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Senate drops $3B oil reserve funding from final coronavirus bill, senator says

The U.S. Senate's $2 trillion deal to respond to the coronavirus outbreak does not include $3 billion to fill up the nation's oil reserve, according to a letter from Senate Minority Leader Chuck Schumer to his colleagues.

The Trump administration requested $3 billion from Congress to purchase 77 million barrels of domestically produced crude oil to fill up the Strategic Petroleum Reserve, or SPR, which serves as the nation's emergency stash of oil. A version of the coronavirus bill from Senate Republicans included the funding, but Democrats said they have since removed that provision.

Schumer, D-N.Y., wrote in a March 25 letter to his colleagues that Democrats had "eliminated $3 billion bailout for big oil" from the final bill. This funding could be included in future legislation.

In requesting the funding, the Trump administration indicated it wants to take advantage of historically low oil prices while sending a strong economic signal to the industry, said U.S. Energy Secretary Dan Brouillette on a March 19 call with reporters. The U.S. Department of Energy recently announced a solicitation to purchase an initial 30 million barrels of U.S. crude oil.

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"Corporations often buy back their stock, and what that does is it signals to other investors that they have extreme confidence in their operations," Brouillette said. "That's what we're doing here as well."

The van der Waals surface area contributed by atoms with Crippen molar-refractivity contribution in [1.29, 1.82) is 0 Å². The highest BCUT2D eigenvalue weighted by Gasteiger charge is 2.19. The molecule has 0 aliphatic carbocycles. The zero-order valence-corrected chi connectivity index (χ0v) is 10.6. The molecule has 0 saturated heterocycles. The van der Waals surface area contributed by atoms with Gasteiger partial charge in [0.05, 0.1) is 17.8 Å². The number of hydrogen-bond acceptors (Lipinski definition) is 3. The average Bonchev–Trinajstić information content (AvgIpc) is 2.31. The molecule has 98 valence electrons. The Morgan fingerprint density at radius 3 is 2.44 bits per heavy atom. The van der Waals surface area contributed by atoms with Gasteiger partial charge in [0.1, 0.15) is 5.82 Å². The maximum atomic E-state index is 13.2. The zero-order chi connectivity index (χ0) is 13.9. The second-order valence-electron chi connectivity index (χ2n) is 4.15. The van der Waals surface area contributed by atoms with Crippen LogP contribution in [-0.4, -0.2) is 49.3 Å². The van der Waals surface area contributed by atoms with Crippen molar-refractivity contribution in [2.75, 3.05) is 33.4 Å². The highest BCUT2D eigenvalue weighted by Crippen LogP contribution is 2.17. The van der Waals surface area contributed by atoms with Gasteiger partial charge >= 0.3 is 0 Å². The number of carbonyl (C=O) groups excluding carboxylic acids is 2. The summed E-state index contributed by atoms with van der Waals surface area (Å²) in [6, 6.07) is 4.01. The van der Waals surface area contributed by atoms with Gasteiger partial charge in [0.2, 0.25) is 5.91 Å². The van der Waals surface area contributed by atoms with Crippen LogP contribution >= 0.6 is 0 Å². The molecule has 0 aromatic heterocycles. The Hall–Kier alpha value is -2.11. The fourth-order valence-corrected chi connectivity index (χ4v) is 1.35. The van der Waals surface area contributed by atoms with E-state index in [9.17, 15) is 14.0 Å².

Some also saw the reserve funding as a way to prop up small and midsize companies struggling in the low-price environment brought on by decreased global demand amid the coronavirus outbreak coupled with a price war between Russia and Saudi Arabia.

However, the industry noted that it did not ask for such assistance. The reserve was created to ensure a reliable energy supply during national emergencies, said Frank Macchiarola, senior vice president of policy, economics and regulatory affairs with the American Petroleum Institute.

"We appreciate DOE's effort to be responsible stewards of the SPR, however, we did not advocate for these purchases," Macchiarola said.

Omitting the funding for the oil sector from the bill "is likely to dent confidence in future support for the traditional energy industry," Height Securities LLC analysts wrote in a March 25 report. The analysts expect the Trump administration to find a way to add oil to the reserve, whether through emergency authority, repurposing other funds or later congressional actions.

"However, risk will remain high until a clear strategy is enumerated," the analysts wrote.

After several days of closed-door negotiations and political bickering on the Senate floor, leadership announced early March 25 that the chamber had struck a deal on the massive spending bill. The Senate convenes at noon and is expected to pass that legislation. It is not clear whether the U.S. House of Representatives will pass the bill or offer its own version.